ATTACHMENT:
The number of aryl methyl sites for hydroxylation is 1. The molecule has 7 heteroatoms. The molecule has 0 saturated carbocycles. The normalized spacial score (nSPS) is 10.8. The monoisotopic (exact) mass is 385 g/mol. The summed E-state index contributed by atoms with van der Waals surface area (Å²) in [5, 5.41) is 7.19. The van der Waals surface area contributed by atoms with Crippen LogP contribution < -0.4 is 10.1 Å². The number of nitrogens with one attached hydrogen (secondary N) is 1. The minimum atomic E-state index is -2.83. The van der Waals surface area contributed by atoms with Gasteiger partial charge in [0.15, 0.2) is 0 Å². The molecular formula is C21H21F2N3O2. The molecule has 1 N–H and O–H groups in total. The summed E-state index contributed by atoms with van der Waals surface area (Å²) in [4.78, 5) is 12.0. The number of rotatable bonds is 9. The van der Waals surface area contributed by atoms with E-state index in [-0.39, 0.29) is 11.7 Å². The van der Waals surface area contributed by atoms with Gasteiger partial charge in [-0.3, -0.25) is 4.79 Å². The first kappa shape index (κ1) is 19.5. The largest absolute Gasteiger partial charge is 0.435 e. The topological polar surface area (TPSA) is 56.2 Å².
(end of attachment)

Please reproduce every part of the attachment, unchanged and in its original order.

The number of aryl methyl sites for hydroxylation is 1. The molecule has 7 heteroatoms. The molecule has 0 saturated carbocycles. The normalized spacial score (nSPS) is 10.8. The monoisotopic (exact) mass is 385 g/mol. The summed E-state index contributed by atoms with van der Waals surface area (Å²) in [5, 5.41) is 7.19. The van der Waals surface area contributed by atoms with Crippen LogP contribution < -0.4 is 10.1 Å². The number of nitrogens with one attached hydrogen (secondary N) is 1. The minimum atomic E-state index is -2.83. The van der Waals surface area contributed by atoms with Gasteiger partial charge in [0.15, 0.2) is 0 Å². The molecular formula is C21H21F2N3O2. The molecule has 1 N–H and O–H groups in total. The summed E-state index contributed by atoms with van der Waals surface area (Å²) in [4.78, 5) is 12.0. The number of rotatable bonds is 9. The van der Waals surface area contributed by atoms with E-state index in [-0.39, 0.29) is 11.7 Å². The van der Waals surface area contributed by atoms with Gasteiger partial charge in [-0.3, -0.25) is 4.79 Å². The first kappa shape index (κ1) is 19.5. The largest absolute Gasteiger partial charge is 0.435 e. The topological polar surface area (TPSA) is 56.2 Å².